Deans' stroke musings

Changing stroke rehab and research worldwide now.Time is Brain!Just think of all the trillions and trillions of neurons that DIE each day because there are NO effective hyperacute therapies besides tPA(only 12% effective). I have 493 posts on hyperacute therapy, enough for researchers to spend decades proving them out. These are my personal ideas and blog on stroke rehabilitation and stroke research. Do not attempt any of these without checking with your medical provider. Unless you join me in agitating, when you need these therapies they won't be there.

What this blog is for:

Shortly after getting out of the hospital and getting NO information on the process or protocols of stroke rehabilitation and recovery I started searching on the internet and found that no other survivor received useful information. This is an attempt to cover all stroke rehabilitation information that should be readily available to survivors so they can talk with informed knowledge to their medical staff. It's quite disgusting that this information is not available from every stroke association and doctors group.
My back ground story is here:http://oc1dean.blogspot.com/2010/11/my-background-story_8.html

Thursday, February 22, 2018

Liquefaction of the brain following stroke shares a similar molecular and morphological profile with atherosclerosis and mediates secondary neurodegeneration in an osteopontin dependent mechanism

Well shit, another area needing followup, which will likely not occur until your grandchildren need it.  Do we need to aspirate this liquid from our brain? 
https://www.biorxiv.org/content/early/2018/02/16/264275
Amanda Chung, Jennifer Frye, Jacob C. Zbesko, Eleni Constantopoulos, Megan I. Hayes, Anna G. Figueroa, W. Antony Day, John P. Konhilas, Brian S. McKay, Thuy-Vi V. Nguyen, Kristian P. Doyle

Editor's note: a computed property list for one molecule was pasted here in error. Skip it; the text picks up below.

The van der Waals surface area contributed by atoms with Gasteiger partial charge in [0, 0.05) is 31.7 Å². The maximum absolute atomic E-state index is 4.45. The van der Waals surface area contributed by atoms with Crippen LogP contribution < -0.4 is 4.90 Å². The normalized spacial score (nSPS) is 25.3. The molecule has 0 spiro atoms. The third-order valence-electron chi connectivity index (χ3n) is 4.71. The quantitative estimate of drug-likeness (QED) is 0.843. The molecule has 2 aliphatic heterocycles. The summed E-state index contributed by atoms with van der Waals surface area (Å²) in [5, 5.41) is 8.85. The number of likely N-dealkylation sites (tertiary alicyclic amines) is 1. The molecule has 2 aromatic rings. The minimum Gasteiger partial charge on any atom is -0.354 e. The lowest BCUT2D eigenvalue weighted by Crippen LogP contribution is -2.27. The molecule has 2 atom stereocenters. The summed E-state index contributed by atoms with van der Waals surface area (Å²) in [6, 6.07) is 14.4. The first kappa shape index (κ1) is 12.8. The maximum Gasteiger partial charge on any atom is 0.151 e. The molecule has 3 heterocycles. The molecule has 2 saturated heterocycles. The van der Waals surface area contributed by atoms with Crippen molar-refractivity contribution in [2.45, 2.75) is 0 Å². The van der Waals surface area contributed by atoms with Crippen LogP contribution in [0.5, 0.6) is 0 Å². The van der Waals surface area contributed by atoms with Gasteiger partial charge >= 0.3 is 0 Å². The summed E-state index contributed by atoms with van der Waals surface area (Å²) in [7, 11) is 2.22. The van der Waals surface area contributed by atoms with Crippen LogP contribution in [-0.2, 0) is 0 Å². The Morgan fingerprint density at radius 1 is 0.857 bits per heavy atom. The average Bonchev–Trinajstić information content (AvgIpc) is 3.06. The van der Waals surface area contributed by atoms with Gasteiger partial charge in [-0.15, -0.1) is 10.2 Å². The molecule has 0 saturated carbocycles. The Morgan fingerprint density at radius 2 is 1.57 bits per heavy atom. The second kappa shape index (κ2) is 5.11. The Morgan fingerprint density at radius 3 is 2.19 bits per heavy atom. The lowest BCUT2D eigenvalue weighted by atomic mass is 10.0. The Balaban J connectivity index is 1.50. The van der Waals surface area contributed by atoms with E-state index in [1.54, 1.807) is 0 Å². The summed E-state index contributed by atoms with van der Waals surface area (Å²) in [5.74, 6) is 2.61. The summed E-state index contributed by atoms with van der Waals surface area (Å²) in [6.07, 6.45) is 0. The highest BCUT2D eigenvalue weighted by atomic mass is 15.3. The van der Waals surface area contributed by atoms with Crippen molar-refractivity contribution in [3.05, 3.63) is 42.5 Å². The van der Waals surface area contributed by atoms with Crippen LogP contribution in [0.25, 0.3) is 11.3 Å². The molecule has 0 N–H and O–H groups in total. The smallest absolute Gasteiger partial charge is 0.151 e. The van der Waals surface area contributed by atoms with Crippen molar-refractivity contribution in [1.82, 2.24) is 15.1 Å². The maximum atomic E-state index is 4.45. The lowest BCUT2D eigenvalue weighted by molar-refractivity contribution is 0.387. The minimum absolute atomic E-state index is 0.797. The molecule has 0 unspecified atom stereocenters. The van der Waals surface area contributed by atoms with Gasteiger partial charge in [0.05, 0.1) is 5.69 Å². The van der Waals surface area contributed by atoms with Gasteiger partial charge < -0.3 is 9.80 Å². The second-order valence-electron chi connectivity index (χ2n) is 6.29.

Abstract

The response to ischemic injury in the brain is different to the response to ischemic injury in other organs and tissues. Almost exclusive to the brain, and for unknown reasons, dead tissue liquefies in response to ischemia by the process of liquefactive necrosis. However, the data we present here indicate that at the macroscopic, microscopic, and molecular level, liquefactive necrosis strongly resembles atherosclerosis. We show that chronic stroke infarcts contain foamy macrophages, cholesterol crystals, high levels of osteopontin and matrix metalloproteinases, and a similar cytokine profile to atherosclerosis. Excessive cholesterol loading of macrophages is a principal driver of atherosclerosis. Therefore, because cholesterol is an important structural component of myelin, liquefactive necrosis in response to stroke may be caused by an inflammatory response to myelin debris that is prolonged by the formation of cholesterol crystals within macrophages. We propose that this results in the chronic production of high levels of proteases, which in a partially osteopontin dependent mechanism, causes secondary neurodegeneration and encephalomalacia of the surrounding tissue. In support of this, we show that genetically ablating osteopontin substantially reduces the production of degradative enzymes following stroke, reduces secondary neurodegeneration, and improves recovery. These findings suggest that treatments that prevent atherosclerosis or target the regression of atherosclerosis may also be useful for mitigating the harmful effects of liquefactive necrosis following stroke.

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